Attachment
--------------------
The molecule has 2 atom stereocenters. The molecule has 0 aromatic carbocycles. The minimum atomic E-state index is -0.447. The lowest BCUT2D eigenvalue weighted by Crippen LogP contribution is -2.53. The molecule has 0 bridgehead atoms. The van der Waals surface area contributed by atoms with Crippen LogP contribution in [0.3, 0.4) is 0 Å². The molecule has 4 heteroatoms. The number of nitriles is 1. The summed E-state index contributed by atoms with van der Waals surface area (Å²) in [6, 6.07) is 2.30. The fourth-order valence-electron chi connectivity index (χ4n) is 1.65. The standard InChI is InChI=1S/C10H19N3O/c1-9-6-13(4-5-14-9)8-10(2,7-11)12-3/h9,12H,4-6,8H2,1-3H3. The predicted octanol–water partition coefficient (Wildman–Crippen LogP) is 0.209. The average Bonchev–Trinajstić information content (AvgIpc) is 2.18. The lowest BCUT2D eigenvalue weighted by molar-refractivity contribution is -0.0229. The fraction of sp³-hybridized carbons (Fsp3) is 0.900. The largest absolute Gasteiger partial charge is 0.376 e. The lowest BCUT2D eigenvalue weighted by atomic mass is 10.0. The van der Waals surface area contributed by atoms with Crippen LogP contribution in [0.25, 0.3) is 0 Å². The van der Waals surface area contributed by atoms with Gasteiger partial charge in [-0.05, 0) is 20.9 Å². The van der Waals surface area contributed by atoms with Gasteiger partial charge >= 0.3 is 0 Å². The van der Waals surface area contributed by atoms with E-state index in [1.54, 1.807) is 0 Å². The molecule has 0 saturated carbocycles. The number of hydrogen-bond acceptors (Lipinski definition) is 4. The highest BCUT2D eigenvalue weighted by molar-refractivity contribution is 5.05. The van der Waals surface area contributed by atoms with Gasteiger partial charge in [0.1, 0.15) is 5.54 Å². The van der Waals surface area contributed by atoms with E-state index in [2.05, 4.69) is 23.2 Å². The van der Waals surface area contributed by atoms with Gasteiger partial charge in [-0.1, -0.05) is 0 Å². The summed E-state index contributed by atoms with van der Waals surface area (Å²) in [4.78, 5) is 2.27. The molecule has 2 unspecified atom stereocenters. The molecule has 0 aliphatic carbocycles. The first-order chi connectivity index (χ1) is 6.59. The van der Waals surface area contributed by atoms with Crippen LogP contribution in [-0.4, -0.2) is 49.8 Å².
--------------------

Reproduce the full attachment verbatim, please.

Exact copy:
The molecule has 2 atom stereocenters. The molecule has 0 aromatic carbocycles. The minimum atomic E-state index is -0.447. The lowest BCUT2D eigenvalue weighted by Crippen LogP contribution is -2.53. The molecule has 0 bridgehead atoms. The van der Waals surface area contributed by atoms with Crippen LogP contribution in [0.3, 0.4) is 0 Å². The molecule has 4 heteroatoms. The number of nitriles is 1. The summed E-state index contributed by atoms with van der Waals surface area (Å²) in [6, 6.07) is 2.30. The fourth-order valence-electron chi connectivity index (χ4n) is 1.65. The standard InChI is InChI=1S/C10H19N3O/c1-9-6-13(4-5-14-9)8-10(2,7-11)12-3/h9,12H,4-6,8H2,1-3H3. The predicted octanol–water partition coefficient (Wildman–Crippen LogP) is 0.209. The average Bonchev–Trinajstić information content (AvgIpc) is 2.18. The lowest BCUT2D eigenvalue weighted by molar-refractivity contribution is -0.0229. The fraction of sp³-hybridized carbons (Fsp3) is 0.900. The largest absolute Gasteiger partial charge is 0.376 e. The lowest BCUT2D eigenvalue weighted by atomic mass is 10.0. The van der Waals surface area contributed by atoms with Crippen LogP contribution in [0.25, 0.3) is 0 Å². The van der Waals surface area contributed by atoms with Gasteiger partial charge in [-0.05, 0) is 20.9 Å². The van der Waals surface area contributed by atoms with Gasteiger partial charge >= 0.3 is 0 Å². The van der Waals surface area contributed by atoms with E-state index in [1.54, 1.807) is 0 Å². The molecule has 0 saturated carbocycles. The number of hydrogen-bond acceptors (Lipinski definition) is 4. The highest BCUT2D eigenvalue weighted by molar-refractivity contribution is 5.05. The van der Waals surface area contributed by atoms with Gasteiger partial charge in [0.1, 0.15) is 5.54 Å². The van der Waals surface area contributed by atoms with E-state index in [2.05, 4.69) is 23.2 Å². The van der Waals surface area contributed by atoms with Gasteiger partial charge in [-0.1, -0.05) is 0 Å². The summed E-state index contributed by atoms with van der Waals surface area (Å²) in [4.78, 5) is 2.27. The molecule has 2 unspecified atom stereocenters. The molecule has 0 aliphatic carbocycles. The first-order chi connectivity index (χ1) is 6.59. The van der Waals surface area contributed by atoms with Crippen LogP contribution in [-0.4, -0.2) is 49.8 Å².